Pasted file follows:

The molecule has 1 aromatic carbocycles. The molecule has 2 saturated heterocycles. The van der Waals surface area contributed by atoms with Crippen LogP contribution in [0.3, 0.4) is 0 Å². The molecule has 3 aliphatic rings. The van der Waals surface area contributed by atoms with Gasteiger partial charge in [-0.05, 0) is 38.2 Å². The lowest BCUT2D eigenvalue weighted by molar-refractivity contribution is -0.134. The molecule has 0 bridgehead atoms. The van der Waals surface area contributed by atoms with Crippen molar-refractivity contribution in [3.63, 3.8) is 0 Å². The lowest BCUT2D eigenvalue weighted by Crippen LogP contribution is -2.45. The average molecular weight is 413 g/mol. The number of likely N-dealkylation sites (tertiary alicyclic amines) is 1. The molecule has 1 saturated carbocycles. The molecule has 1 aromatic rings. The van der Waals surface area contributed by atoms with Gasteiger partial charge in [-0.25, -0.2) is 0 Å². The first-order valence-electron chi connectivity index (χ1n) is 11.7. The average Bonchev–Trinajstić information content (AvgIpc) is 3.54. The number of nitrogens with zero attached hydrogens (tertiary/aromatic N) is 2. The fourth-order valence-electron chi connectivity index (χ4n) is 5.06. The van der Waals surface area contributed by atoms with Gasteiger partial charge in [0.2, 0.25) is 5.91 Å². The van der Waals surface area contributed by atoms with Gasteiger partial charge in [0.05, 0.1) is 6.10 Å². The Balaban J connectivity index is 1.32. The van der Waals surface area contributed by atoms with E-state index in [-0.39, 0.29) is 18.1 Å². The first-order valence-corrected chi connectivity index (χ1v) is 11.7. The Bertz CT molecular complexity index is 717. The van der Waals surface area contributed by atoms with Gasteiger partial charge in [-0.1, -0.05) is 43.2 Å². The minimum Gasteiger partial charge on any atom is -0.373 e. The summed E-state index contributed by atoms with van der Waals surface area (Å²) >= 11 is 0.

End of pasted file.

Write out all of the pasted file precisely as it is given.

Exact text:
The molecule has 1 aromatic carbocycles. The molecule has 2 saturated heterocycles. The van der Waals surface area contributed by atoms with Crippen LogP contribution in [0.3, 0.4) is 0 Å². The molecule has 3 aliphatic rings. The van der Waals surface area contributed by atoms with Gasteiger partial charge in [-0.05, 0) is 38.2 Å². The lowest BCUT2D eigenvalue weighted by molar-refractivity contribution is -0.134. The molecule has 0 bridgehead atoms. The van der Waals surface area contributed by atoms with Crippen molar-refractivity contribution in [3.63, 3.8) is 0 Å². The lowest BCUT2D eigenvalue weighted by Crippen LogP contribution is -2.45. The average molecular weight is 413 g/mol. The number of likely N-dealkylation sites (tertiary alicyclic amines) is 1. The molecule has 1 saturated carbocycles. The molecule has 1 aromatic rings. The van der Waals surface area contributed by atoms with Gasteiger partial charge in [-0.25, -0.2) is 0 Å². The first-order valence-electron chi connectivity index (χ1n) is 11.7. The average Bonchev–Trinajstić information content (AvgIpc) is 3.54. The number of nitrogens with zero attached hydrogens (tertiary/aromatic N) is 2. The fourth-order valence-electron chi connectivity index (χ4n) is 5.06. The van der Waals surface area contributed by atoms with Gasteiger partial charge in [0.2, 0.25) is 5.91 Å². The van der Waals surface area contributed by atoms with Gasteiger partial charge in [0.05, 0.1) is 6.10 Å². The Balaban J connectivity index is 1.32. The van der Waals surface area contributed by atoms with E-state index in [-0.39, 0.29) is 18.1 Å². The first-order valence-corrected chi connectivity index (χ1v) is 11.7. The Bertz CT molecular complexity index is 717. The van der Waals surface area contributed by atoms with Gasteiger partial charge in [-0.1, -0.05) is 43.2 Å². The minimum Gasteiger partial charge on any atom is -0.373 e. The summed E-state index contributed by atoms with van der Waals surface area (Å²) >= 11 is 0.